Rather than the usual circle up, where I ask someone present to give the blessing, this time there were two items to be addressed before that. First, it was the day after Daniel’s birthday, so we all sang him what has become our song, for birthdays and other special occasions. (I first heard this heartfelt song at one of the Crones Counsels, years ago.)

How could anyone ever tell you

You are anything less than beautiful.

How could anyone ever tell you

You are less than whole?

How could anyone fail to mention

That your loving is a miracle,

How deeply you’re connected to my (our) soul.

Next, what I had already communicated to the group with the emailed invite, that this regularly scheduled Thursday Dinner happened to fall on the same day as the July New Moon, July 28. As an astrologer, I wrote about that here, and talked a bit about its strong, expressive energies as we stood holding hands. Plus, Joseph had arranged a beautiful altar in honor of this New Moon in Leo.

And finally, the blessing, which Mariella offered, beginning with a pregnant silence, in honor of the New Moon. An unusually beautiful blessing, it just poured out of her.

Here she is later, with Dan.

Here’s feisty Muriel, mother of neighbor Devin, currently visiting Bloomington.

Lots of us spilled into all three public rooms in this house.

Former housemate Ethyl grabbed both me and my ipad at one point, pointing it at us . . .

The entire evening, though somewhat raucous — as an astrologer, I had said “it’s time for full-on Leo personal expression, time to be who you really are!”— and boy did the energy pump. Lots of love, lots of laughter. 

 

 

 

 

 

 

 

 

 

 

 

 

 

 

 

 

 

 

 

 

 

 

 

 

 

 

 

 

July 24, 2022: Mid-Summer Transformations!

Life in our tiny urban paradise mid-summer revolves around the gardens, with not just kale and chard, two kinds of basil, mustard greens, beans, cabbage, summer squash, corn, and tomatoes and more — all ripe or ripening for harvest. And of course, onions and garlic! The arugula and lettuces are done, supplying salads for weeks. We’re trying to grow beets and carrots now. Plus winter squash. And we’re finally getting serious about saving seeds, setting up a table, little envelopes, and a filing system.

I’ve been making pesto with the burgeoning basil for several weeks, adding turmeric root.

A few days ago, I decided to freeze more kale, and picked three different varieties. Left to right: curly kale, siberian kale, and lacinato. Siberian kale is hardy enough to last through the winter. Much of what we’re harvesting this year is from last year’s crop.

 Dan (The Dan who lived here for five years) took three more cabbages for his famous sauerkraut, of which he’ll give us another jar or two. 

Even the purple cabbages are starting to show heads. So beautiful! Like a mandala.

The bush bean harvest is overwhelming. Harvesting morning and evening. Sharing them with neighbors, along with kale and chard.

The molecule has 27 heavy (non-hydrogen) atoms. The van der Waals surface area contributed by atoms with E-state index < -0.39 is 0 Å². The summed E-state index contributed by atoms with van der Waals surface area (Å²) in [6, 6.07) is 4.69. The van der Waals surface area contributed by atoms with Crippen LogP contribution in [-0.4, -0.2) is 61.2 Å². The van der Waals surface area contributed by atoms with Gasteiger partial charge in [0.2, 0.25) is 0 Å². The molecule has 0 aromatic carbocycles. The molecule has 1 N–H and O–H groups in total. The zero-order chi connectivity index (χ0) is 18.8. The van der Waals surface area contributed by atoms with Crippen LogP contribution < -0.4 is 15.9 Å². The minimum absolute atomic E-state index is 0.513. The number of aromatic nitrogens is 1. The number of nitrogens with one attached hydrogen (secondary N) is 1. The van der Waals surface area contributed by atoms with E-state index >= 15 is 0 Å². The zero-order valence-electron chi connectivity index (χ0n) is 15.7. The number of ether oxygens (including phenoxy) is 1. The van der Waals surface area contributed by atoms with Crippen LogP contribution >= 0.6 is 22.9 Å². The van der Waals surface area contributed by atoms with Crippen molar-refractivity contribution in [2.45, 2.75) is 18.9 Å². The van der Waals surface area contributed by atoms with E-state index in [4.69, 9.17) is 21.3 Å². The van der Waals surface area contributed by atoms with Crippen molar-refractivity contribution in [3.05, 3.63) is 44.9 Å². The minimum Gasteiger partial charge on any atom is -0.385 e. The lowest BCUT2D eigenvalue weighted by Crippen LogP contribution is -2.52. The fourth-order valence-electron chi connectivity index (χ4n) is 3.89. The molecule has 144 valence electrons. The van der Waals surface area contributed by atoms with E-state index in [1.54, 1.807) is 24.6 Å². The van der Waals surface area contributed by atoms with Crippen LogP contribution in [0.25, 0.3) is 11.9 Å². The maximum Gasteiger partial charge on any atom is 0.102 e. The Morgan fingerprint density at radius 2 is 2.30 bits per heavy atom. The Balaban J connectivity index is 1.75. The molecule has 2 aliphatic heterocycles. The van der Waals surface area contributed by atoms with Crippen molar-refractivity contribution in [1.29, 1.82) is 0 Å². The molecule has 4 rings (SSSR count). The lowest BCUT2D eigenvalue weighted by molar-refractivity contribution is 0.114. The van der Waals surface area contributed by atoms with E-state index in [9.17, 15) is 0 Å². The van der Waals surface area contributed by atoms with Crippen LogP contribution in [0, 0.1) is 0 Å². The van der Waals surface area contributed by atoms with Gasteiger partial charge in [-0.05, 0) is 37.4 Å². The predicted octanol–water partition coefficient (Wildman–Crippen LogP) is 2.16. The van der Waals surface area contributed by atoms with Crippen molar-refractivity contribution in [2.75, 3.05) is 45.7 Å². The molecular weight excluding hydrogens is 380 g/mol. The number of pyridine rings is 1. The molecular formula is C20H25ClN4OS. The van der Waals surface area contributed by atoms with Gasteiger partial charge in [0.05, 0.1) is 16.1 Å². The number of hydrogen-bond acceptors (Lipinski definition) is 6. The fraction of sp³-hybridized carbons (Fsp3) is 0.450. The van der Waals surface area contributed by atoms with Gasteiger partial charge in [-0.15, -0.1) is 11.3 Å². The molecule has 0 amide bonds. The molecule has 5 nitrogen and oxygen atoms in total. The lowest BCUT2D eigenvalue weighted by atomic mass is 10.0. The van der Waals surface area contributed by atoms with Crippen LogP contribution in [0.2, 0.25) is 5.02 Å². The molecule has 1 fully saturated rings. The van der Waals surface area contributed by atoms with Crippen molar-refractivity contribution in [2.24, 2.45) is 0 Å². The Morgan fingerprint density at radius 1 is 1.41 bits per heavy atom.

But the corn. The corn! Our first harvest. Daniel, puppy Shadow, and me, admiring. Notice the ear he’s holding is yellow . . . I think it was the only one! More on this coming right up . . .

We decided to cook the corn for last Thursday’s Community Dinner. Notice, the seemingly white shirt next to Dan, next to a plate with strange purple leavings . . .

Well, it turns out that the other ears were thin, mottled purple and yellow . . . but the taste! Wonderfully sweet even before cooking.

Eating the corn, the purple stained our hands . . .

Eva, me, and “the two aunties,” Eva’s Mom and Aunt, Sophia and Wanda, were all sitting around a table. Wondering. Hmmm! Can the purple be used as a dye? Hmmm . . . Eva: “Ann, go get a white teeshirt that we could experiment on!” I bring out a teeshirt that I got somewhere in Asia, and have not worn since. Have no idea what the writing on it conveys.

We went to town, rolling the cobs over and over the shirt, having great, and silly fun.

 

Meanwhile, two men, Jeff and Adam, were sitting, deep in conversation, at the most shaded table. Off somewhere else, Joseph was showing somebody how to wield the large wand he dances with on the patio. For many of us, all of a sudden, it seemed as if the evening had segued into some kind of party that involved working with, and talking about, materials or some kind . . .

I asked Dan if he would take a few pics of us rolling the cobs over the shirt, front and back, including the sleeves. Meanwhile, Eva and The Aunties were deep in conversation as to how to make sure the dye held. Two methods were deemed best: one, throw it in a very hot dryer for 20 minutes; two: boil it with 1/2 vinegar and 1/2 water. Still haven’t decided which method to use. Here’s the shirt. I sense I’m supposed to wear it at next week’s Community Dinner . . .

Two more items, one sad, one happy. The sad one, a burial place, covered with rocks so as not to get dug up, in one of our wild gardens: for the oldest chicken who finally got eaten, we think by a raccoon. Out of the original eight, we now have three left. Should we get more chickens? Ongoing debate.

And the happy item? Our beautiful little wildflower garden, planted into the hugelkulture constructed over the dangerous, yawning hole six feet? eight feet? deep. Two years ago, that hole had opened to the remains of an old septic system . . .

Transformation is the name of the game!

 

 

 

 

 

 

 

 

 

 

 

 

Rain here, Drought elsewhere — and Community Dinner

On this rainy Sunday morning . . .

I reflect on the news I heard last night, from Dane Wigington, speaking with Greg Hunter, that 40 million people are about to be severely affected by longstanding drought conditions. 

Climate engineering researcher Dane Wigington says the extreme drought conditions in the U.S. are caused by man-made weather modification called geoengineering.  It’s not some naturally occurring event, but an “engineered drought catastrophe.”  Wigington says after decades of climate engineering, things are getting so bad that millions in the Southwestern United States will be without water sometime in 2023.  Wigington explains, “The mainstream media and official sources are doing their best to sweep it under the rug.  We are talking about 40 million people that will be impacted by the drying out of the Colorado River basin and tributaries.”